Monday, July 12, 2010

Qualitative Research & Grounded Theory

This is a summary of 5 chapters from the book Basics of Qualitative Research: Techniques and Procedures for Developing Grounded Theory (2nd edition), by Anselm Strauss and Juliet Corbin.

Chapter 09: Axial Coding
This chapter describes the process of Axial Coding. Axial Coding is defined as "the process of relating categories to their subcategories". The objective here is to "form precise and complete explanations about phenomena" by linking the categories and subcategories. The chapter also introduces the traditional concept of "paradigm" (think Kuhn). The term "actions/interactions" is also introduced, seemingly as a replacement for the concept of "cause/effect", which can be contentious in scientific and philosophical literature (think Hume -- induction/deduction). But of course, the basis for this is based on the standard argument that the over-analytical use of "cause/effect" do not faithfully represent the many phenomena that goes on in the natural sciences. Finally, the authors propose the use of mini-frameworks and recording techniques to facilitate the coding process. Such frameworks can be simply diagrams (think Microsoft Visio).

Chapter 10: Selective Coding
Selective Coding is the "process of integrating and refining the theory". The book lays down the criteria for choosing a central category. The chapter again reinforces the use of diagramming to help with the analysis and representing the data abstractly. The practice of using memos is also introduced as a useful tool that guides the thinking process. Lastly, the process of refining the theory is explained. The techniques discussed for refining include filling up poorly developed categories, dropping ideas that do not fit (trimming the theory), validating the schema, identifying potential outliers, and appreciating the complexity and variety of data (building in variation.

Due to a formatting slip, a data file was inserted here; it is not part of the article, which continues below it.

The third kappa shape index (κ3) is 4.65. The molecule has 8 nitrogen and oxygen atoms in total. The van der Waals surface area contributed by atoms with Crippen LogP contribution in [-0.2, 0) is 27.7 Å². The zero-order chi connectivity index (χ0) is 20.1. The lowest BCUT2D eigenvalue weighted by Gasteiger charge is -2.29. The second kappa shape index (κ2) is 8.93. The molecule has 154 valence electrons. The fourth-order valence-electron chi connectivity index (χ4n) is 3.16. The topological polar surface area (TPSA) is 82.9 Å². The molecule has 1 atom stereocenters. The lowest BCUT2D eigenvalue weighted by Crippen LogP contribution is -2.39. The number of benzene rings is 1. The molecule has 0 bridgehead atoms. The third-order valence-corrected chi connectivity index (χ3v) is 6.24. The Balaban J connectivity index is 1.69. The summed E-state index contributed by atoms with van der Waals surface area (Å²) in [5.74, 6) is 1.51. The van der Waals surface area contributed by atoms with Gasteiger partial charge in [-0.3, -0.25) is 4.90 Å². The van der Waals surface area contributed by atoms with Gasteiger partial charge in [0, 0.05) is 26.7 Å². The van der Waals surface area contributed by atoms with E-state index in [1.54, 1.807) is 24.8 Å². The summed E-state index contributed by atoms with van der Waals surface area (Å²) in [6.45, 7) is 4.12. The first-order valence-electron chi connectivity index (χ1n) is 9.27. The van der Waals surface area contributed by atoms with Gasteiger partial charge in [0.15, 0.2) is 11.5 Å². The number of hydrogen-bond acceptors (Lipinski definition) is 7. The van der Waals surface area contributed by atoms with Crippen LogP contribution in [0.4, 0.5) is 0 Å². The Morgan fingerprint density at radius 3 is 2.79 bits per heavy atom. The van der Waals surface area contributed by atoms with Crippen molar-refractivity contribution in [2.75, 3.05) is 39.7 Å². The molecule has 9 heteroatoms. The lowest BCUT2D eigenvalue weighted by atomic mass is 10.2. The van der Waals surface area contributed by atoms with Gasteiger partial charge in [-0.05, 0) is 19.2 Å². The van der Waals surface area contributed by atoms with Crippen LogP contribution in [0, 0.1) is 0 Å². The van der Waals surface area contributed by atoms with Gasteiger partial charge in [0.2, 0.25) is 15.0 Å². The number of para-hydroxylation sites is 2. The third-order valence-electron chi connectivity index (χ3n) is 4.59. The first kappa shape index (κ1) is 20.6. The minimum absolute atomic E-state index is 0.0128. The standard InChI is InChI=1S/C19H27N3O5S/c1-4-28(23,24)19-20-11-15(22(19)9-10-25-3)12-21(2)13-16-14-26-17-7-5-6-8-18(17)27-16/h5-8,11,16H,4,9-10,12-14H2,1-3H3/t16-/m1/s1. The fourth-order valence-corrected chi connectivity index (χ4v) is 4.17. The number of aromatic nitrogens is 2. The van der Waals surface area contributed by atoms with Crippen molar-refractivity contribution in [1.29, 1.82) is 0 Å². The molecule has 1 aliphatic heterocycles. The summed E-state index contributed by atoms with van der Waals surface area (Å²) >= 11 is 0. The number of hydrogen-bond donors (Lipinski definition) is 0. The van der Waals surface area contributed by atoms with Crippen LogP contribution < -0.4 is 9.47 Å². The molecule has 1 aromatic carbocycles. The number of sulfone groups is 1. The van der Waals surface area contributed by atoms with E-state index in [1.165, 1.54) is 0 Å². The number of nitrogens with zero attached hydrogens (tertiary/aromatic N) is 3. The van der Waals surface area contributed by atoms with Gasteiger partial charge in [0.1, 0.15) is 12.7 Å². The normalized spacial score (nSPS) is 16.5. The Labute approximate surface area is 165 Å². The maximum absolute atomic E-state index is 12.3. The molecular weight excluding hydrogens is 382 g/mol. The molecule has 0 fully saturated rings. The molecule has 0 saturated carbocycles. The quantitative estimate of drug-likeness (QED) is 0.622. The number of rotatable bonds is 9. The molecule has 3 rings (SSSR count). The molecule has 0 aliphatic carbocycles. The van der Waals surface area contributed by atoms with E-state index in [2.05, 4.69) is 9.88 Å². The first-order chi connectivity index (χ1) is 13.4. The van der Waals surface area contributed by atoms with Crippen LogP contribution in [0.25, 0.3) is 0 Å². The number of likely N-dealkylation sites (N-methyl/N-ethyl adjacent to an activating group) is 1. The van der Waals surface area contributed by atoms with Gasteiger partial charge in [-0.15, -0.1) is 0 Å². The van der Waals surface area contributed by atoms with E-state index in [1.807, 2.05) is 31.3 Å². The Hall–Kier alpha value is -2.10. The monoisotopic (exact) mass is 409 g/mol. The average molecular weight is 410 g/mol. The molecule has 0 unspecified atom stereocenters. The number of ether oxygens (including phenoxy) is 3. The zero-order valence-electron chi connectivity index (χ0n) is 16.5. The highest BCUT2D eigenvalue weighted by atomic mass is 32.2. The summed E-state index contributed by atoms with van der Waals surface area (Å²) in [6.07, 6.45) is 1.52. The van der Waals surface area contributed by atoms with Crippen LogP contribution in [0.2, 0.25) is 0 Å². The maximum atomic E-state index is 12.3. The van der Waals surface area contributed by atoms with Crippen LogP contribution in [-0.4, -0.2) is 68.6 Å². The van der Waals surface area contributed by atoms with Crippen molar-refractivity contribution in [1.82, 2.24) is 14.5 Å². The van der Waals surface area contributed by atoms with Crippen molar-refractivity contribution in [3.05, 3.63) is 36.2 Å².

Chapter 11: Coding for Process
In this chapter, "process" is defined as "sequences of evolving action/interaction... [that] can be traced to changes in structural conditions." An easy way to think about this is reducing process to phases or stages. Processes not only involve the flow and problems/issues, but also the conditions and the forms that the problems take. Process can also be broken down into subprocesses, which can be further broken down into action/interactional tactics. We can categorize the steps in a process, and to look at the process using a micro or macro viewpoint.

Chapter 12: The Conditional/Consequential Matrix
This chapter introduces the conditional/consequential matrix as "an analytical device to simulate analysts' thinking about the relationships between macro and micro conditions / consequences both to each other and to process." In justifying the matrix, the authors make several important assertions: (1) conditions and consequences are not independent, (2) Micro and macro conditions are often intertwined (3) conditions and consequences exist in clusters (4) action/interaction are not limited to individuals, but are caused by global bodies/organizations as well. The matrix is just an Archimedean spiral, where dark lines are used to denote interaction, and the spaces between the lines are the sources of conditions/consequences, and the arrows denote intersection structure with process.

Chapter 13: Theoretical Sampling
Theoretical sampling here is defined as the data gathering process that aims to create more categories. Sampling can be applied to open coding, axial coding and selective coding.
Open Sampling (for open coding): taking an open (open as in open to possibilities) approach to data as it comes by.
Relational and variational sampling (for axial coding): sampling for events that show relations and variety among concepts
Discriminate Sampling (for selective coding): here the researcher selectively chooses data that will contribute most towards comparative analysis.
Lastly, the authors assert that sampling should be continued until "each category is saturated".

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